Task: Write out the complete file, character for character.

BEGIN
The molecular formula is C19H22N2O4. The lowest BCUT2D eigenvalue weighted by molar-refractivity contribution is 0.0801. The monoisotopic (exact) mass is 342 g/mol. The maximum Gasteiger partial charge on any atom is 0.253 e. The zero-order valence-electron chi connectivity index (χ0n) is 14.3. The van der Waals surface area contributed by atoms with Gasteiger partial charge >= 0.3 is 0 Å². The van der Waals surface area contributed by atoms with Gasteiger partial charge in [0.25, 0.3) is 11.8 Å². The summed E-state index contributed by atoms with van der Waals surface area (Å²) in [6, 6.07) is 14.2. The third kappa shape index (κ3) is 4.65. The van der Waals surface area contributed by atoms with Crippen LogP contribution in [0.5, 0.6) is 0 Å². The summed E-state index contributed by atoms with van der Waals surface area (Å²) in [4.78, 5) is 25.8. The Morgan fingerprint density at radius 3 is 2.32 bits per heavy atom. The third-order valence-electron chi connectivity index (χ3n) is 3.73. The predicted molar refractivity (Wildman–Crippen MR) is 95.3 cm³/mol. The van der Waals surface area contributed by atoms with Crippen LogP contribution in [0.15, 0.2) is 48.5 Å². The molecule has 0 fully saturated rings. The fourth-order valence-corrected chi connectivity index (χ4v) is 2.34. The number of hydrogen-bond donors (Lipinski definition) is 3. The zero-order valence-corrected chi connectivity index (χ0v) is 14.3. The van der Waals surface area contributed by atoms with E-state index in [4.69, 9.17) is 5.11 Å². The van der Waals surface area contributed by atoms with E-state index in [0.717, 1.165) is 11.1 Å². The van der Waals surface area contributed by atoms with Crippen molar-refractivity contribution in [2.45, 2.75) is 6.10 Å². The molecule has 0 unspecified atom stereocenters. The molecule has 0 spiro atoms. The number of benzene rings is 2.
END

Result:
The molecular formula is C19H22N2O4. The lowest BCUT2D eigenvalue weighted by molar-refractivity contribution is 0.0801. The monoisotopic (exact) mass is 342 g/mol. The maximum Gasteiger partial charge on any atom is 0.253 e. The zero-order valence-electron chi connectivity index (χ0n) is 14.3. The van der Waals surface area contributed by atoms with Gasteiger partial charge >= 0.3 is 0 Å². The van der Waals surface area contributed by atoms with Gasteiger partial charge in [0.25, 0.3) is 11.8 Å². The summed E-state index contributed by atoms with van der Waals surface area (Å²) in [6, 6.07) is 14.2. The third kappa shape index (κ3) is 4.65. The van der Waals surface area contributed by atoms with Crippen LogP contribution in [0.5, 0.6) is 0 Å². The summed E-state index contributed by atoms with van der Waals surface area (Å²) in [4.78, 5) is 25.8. The Morgan fingerprint density at radius 3 is 2.32 bits per heavy atom. The third-order valence-electron chi connectivity index (χ3n) is 3.73. The predicted molar refractivity (Wildman–Crippen MR) is 95.3 cm³/mol. The van der Waals surface area contributed by atoms with Crippen LogP contribution in [0.15, 0.2) is 48.5 Å². The molecule has 0 fully saturated rings. The fourth-order valence-corrected chi connectivity index (χ4v) is 2.34. The number of hydrogen-bond donors (Lipinski definition) is 3. The zero-order valence-corrected chi connectivity index (χ0v) is 14.3. The van der Waals surface area contributed by atoms with E-state index in [4.69, 9.17) is 5.11 Å². The van der Waals surface area contributed by atoms with E-state index in [0.717, 1.165) is 11.1 Å². The van der Waals surface area contributed by atoms with Crippen molar-refractivity contribution in [2.45, 2.75) is 6.10 Å². The molecule has 0 unspecified atom stereocenters. The molecule has 0 spiro atoms. The number of benzene rings is 2.